Johannes Vermeer produced less than 40 paintings in his lifetime, living from 1632 to 1675. The
Dutch painter's life is mostly blank, with only bits and pieces known about him. However, his
paintings are quite the legacy to his name. Modern painters such as Salvador Dali admired his work,
even to the point of Dali inserting or copying elements. A film was produced several years ago based
on the making of his "Girl with a Pearl Earring" painting.
I find Vermeer's work to be fascinating, especially for the time period. His extreme care in his
images ranges from putting tiny details such as shadows on a nail on the wall, reflections in glass,
or even including his easel in a mirror. His use of color was stunning, such as painting with
expensive pigments or including texture within the paint. There is also his inspiration from the
camera obscura, which explains the careful perspective within paintings.
Vermeer: Master of Light provides a critical look at Vermeer's work, as well as
deconstruction on several of his painting. Even with considerably padding - it takes five minutes to
get to actual material on his paintings - it's a good introduction. Meryl Streep narrates the
documentary, making her pleasing voice complementing the sometimes dry presentation.
To get the negative aspects out of the way, the padding can be distracting. This would have been
fine as a 30-minute special, but endless stock footage of sunrises and sunsets over Delft become
tiresome. Alright, we get the idea that Vermeer was inspired by these views. Some of the interviews
are bit heavy in overanalysis. Some of Vermeer's paintings had changes later in his process, while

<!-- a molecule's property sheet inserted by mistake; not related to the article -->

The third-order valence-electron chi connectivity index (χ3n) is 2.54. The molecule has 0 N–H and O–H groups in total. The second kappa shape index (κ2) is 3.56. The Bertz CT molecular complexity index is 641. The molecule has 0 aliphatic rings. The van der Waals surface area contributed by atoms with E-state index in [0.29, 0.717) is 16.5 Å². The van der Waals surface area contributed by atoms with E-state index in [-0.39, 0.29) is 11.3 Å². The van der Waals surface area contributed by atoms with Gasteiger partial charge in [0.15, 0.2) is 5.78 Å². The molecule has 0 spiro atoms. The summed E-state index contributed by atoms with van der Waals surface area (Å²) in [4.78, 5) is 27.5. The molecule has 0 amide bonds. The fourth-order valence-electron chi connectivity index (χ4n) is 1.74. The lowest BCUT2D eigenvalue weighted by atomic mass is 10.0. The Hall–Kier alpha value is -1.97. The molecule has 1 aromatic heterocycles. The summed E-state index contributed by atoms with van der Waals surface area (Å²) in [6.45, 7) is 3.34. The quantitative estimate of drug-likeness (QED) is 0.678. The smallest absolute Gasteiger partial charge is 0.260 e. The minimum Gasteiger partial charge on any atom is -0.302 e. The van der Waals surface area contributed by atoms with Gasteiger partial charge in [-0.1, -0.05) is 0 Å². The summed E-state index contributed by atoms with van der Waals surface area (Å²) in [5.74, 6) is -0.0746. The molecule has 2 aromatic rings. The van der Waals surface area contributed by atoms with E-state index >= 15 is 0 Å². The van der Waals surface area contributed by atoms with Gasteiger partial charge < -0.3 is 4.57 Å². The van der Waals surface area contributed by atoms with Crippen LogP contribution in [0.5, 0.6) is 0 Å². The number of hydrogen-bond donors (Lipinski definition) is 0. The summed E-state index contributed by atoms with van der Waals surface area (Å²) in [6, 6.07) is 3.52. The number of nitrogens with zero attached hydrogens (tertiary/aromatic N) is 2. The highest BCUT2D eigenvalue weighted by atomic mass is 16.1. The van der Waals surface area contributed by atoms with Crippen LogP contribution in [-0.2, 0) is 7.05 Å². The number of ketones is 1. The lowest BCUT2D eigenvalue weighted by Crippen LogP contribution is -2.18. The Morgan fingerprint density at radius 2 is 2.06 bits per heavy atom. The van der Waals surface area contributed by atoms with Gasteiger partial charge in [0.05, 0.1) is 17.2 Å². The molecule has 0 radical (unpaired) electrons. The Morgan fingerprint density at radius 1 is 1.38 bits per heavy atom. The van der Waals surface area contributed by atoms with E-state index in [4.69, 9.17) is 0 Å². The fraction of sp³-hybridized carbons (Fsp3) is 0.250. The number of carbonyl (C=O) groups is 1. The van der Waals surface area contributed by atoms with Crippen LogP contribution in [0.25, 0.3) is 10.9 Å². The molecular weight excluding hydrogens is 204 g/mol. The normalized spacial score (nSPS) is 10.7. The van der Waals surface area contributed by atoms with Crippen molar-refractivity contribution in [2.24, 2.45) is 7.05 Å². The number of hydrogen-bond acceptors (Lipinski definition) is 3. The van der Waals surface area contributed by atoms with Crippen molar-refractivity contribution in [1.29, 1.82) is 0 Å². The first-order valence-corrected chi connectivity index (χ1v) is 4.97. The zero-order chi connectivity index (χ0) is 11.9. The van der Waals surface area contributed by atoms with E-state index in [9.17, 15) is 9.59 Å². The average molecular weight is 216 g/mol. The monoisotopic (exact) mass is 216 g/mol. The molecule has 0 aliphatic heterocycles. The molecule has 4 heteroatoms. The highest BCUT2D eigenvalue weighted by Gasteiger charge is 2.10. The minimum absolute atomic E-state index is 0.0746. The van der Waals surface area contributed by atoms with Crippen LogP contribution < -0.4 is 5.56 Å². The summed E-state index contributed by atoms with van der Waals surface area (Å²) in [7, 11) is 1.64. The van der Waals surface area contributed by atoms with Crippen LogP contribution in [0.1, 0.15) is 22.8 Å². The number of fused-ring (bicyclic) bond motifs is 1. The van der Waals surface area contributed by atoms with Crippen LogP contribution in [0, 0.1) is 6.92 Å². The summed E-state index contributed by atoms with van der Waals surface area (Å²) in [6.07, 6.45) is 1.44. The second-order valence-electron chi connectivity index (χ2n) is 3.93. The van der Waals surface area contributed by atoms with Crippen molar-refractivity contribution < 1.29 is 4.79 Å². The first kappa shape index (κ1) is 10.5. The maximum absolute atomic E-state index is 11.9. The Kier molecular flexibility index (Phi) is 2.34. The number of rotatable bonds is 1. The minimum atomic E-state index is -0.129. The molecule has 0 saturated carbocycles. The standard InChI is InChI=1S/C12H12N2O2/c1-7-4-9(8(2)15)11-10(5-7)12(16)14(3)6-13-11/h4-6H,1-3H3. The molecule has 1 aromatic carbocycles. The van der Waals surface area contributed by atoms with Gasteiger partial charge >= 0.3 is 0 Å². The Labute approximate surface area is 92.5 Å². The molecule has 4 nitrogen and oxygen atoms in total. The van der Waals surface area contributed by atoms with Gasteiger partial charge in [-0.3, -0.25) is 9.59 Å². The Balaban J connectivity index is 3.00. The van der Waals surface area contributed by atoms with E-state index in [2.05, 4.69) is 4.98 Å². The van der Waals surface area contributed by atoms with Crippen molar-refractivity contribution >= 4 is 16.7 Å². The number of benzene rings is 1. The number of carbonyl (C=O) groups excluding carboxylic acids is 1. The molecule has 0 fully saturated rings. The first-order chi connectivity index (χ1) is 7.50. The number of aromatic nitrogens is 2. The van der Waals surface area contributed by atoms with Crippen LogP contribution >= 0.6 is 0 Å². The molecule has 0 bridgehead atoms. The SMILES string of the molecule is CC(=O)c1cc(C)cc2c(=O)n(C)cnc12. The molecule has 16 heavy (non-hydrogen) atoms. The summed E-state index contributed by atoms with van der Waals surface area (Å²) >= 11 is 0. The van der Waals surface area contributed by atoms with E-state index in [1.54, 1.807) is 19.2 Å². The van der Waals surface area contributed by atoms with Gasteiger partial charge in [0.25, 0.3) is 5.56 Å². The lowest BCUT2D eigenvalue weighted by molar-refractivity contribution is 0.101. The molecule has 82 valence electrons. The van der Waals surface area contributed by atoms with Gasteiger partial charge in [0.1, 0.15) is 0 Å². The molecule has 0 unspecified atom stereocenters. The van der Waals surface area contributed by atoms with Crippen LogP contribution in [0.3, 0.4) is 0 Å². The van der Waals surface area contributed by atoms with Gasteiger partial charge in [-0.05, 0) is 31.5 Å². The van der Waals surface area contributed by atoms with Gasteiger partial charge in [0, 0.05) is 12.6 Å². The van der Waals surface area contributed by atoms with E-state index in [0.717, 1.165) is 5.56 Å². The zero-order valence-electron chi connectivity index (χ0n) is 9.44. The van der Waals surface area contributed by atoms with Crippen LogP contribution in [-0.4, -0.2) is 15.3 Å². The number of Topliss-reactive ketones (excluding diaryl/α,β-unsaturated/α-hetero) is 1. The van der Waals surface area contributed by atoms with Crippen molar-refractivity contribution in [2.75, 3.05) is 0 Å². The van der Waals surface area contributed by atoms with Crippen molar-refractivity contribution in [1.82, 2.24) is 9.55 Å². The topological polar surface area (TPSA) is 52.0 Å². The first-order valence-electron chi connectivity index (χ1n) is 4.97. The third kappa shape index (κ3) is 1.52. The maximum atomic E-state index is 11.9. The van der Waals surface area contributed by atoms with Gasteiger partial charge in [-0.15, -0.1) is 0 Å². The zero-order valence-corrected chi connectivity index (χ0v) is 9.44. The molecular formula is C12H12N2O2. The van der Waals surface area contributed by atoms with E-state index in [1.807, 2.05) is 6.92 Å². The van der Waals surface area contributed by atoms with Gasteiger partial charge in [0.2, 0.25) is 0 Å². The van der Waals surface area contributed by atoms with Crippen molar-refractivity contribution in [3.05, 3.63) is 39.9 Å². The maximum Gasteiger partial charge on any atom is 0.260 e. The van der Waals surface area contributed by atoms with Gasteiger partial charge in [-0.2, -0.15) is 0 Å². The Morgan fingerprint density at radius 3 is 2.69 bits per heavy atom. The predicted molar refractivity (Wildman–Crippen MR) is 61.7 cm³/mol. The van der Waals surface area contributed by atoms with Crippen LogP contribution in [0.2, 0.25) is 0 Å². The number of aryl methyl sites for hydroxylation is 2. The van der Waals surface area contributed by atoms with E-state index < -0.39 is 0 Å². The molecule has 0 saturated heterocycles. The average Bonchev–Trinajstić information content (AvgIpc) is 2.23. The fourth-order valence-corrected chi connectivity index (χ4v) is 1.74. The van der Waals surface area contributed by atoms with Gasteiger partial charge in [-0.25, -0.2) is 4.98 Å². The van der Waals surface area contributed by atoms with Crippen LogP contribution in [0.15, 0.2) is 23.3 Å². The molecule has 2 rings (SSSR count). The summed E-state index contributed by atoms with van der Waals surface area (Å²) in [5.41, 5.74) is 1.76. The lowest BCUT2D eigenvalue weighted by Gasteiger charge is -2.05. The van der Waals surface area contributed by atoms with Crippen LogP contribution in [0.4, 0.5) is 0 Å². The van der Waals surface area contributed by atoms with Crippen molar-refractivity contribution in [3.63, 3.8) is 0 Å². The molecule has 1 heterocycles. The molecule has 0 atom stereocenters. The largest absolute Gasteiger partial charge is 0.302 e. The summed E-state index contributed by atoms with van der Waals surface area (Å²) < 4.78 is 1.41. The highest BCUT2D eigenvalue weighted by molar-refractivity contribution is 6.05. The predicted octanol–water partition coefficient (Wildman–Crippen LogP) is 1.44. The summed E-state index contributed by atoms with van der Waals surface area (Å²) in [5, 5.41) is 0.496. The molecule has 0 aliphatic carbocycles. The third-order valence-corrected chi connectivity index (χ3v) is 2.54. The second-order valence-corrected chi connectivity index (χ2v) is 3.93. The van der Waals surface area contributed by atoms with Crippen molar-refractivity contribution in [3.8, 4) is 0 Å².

leaving oddities. In "The Music Lesson" the reflection in a mirror does not show the correct
perspective, but a scholar attributes it to "control over reality." I'm probably wrong, but it seems
like an error.
However, this documentary has some brilliant deconstructions of his best paintings. Figures are
isolated from backgrounds, layers are added bit by bit, perspectives are pointed out, and details
are enlarged. This is shown via somewhat cheesy CGI wireframe, but it does provide a keen look at
the painting process. The outstanding quality of his work speaks for itself.
I would imagine this documentary would work well as a screening in a school/college art class and at
least worth seeing once.
Presented in 1.85:1 letterboxed widescreen, this video-based transfer is also interlaced. Quality is
good enough, but the many uses of "Ken Burns" styled zooms tend to suffer from jaggies. This would
have been a prime documentary to shoot in HD, if just to allow for increased resolution on the
One stereo audio track is provided. The narration and interviews are a bit flat and mono-based, but
the cheesy synthesizer score has clear stereo separation. The bitrate is standard 192kbps. It suits
the presentation, even if nothing special.
No extras are included at all. Not that this would warrant any, but an image gallery of Vermeer's
paintings would have been nice.
Overall, this is a decent documentary, but not necessarily purchasing outside of educational use.
"The Flickering Window"